I've set up a process, based on Adam Spiers' answer in a previous SO thread, to periodically publish a Git repository to a path in an SVN repository. Everything is working quite well, but there's one piece I haven't figured out. When I'm grabbing subsequent Git changes using
cherry-pick, how do I figure out which new changes have occurred on this Git side, needing to be cherry-picked into the SVN side?
To be more specific, after I do the initial push of the Git history into SVN, I'm now sitting on a
master branch which has the same content & patch history as the Git origin, but it's diverged from
origin/master for basically its full history:
% git --no-pager diff master git-svn % git status # On branch master # Your branch and 'origin/master' have diverged, # and have 3 and 2 different commit(s) each, respectively. # nothing to commit (working directory clean)
Now, I do a fetch of new upstream changes:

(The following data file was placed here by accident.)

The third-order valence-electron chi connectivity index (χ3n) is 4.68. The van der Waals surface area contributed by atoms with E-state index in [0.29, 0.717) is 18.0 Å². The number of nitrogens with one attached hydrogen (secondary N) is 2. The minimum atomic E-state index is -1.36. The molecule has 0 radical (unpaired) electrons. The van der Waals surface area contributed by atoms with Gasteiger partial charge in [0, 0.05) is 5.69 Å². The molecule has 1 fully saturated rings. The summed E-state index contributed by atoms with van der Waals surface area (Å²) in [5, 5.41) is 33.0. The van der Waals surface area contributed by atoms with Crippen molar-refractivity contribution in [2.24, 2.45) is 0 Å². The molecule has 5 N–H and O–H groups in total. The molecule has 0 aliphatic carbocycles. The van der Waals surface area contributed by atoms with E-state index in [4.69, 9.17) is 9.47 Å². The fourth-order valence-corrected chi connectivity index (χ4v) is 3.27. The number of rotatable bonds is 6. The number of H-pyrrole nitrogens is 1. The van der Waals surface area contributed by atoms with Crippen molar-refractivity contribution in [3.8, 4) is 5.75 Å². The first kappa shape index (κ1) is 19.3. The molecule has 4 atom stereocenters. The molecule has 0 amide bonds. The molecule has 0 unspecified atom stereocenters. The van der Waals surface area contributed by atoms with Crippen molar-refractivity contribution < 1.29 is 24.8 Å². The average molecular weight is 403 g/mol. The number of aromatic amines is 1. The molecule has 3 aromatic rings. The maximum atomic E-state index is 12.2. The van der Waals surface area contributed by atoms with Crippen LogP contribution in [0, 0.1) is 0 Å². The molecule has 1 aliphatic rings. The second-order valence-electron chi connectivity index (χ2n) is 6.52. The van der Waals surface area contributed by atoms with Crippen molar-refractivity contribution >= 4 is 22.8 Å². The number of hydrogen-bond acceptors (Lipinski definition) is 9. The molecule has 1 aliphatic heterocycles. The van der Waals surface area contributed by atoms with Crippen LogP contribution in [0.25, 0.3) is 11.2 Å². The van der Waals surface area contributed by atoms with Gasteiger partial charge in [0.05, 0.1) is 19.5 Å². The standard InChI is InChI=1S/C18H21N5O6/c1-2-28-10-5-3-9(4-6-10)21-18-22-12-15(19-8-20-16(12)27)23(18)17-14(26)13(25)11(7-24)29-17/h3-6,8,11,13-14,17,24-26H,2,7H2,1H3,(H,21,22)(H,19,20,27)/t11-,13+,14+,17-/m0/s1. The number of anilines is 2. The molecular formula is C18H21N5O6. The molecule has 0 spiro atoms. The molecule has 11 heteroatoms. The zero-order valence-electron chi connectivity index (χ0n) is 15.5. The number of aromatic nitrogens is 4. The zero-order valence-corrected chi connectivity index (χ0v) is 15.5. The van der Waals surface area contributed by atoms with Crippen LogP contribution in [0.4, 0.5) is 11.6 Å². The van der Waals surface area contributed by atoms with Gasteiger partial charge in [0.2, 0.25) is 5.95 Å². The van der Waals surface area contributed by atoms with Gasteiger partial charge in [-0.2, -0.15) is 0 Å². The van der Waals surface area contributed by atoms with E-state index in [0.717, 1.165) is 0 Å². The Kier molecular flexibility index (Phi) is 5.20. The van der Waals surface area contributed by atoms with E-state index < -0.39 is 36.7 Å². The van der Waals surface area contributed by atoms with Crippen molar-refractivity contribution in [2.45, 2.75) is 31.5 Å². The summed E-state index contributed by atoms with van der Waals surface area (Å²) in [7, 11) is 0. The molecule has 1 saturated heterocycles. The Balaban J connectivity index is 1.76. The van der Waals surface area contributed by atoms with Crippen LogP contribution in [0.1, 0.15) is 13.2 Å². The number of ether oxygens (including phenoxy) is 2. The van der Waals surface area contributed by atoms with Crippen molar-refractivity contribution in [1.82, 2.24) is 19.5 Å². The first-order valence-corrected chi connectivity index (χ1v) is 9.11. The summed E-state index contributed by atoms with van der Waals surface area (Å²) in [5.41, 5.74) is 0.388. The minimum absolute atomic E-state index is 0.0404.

% git fetch remote: Counting objects: 5, done. remote: Total 3 (delta 0), reused 0 (delta 0) Unpacking objects: 100% (3/3), done. From /cygdrive/c/foo/git/testrep 6d7dd94..08d3d19 master -> origin/master
At this point, I need to figure out which revisions need to be cherry-picked, then I'll cherry-pick them and do a
git svn dcommit. But I can't figure out how to get that list of cherries. I've tried various
git cherry commands, and both
git cherry origin master and
git cherry master origin report long lists of basically every change on each side.
Should I resort to parsing the last cherry-pick out of the log file? I'm using
git cherry-pick -x, so I do have a record there.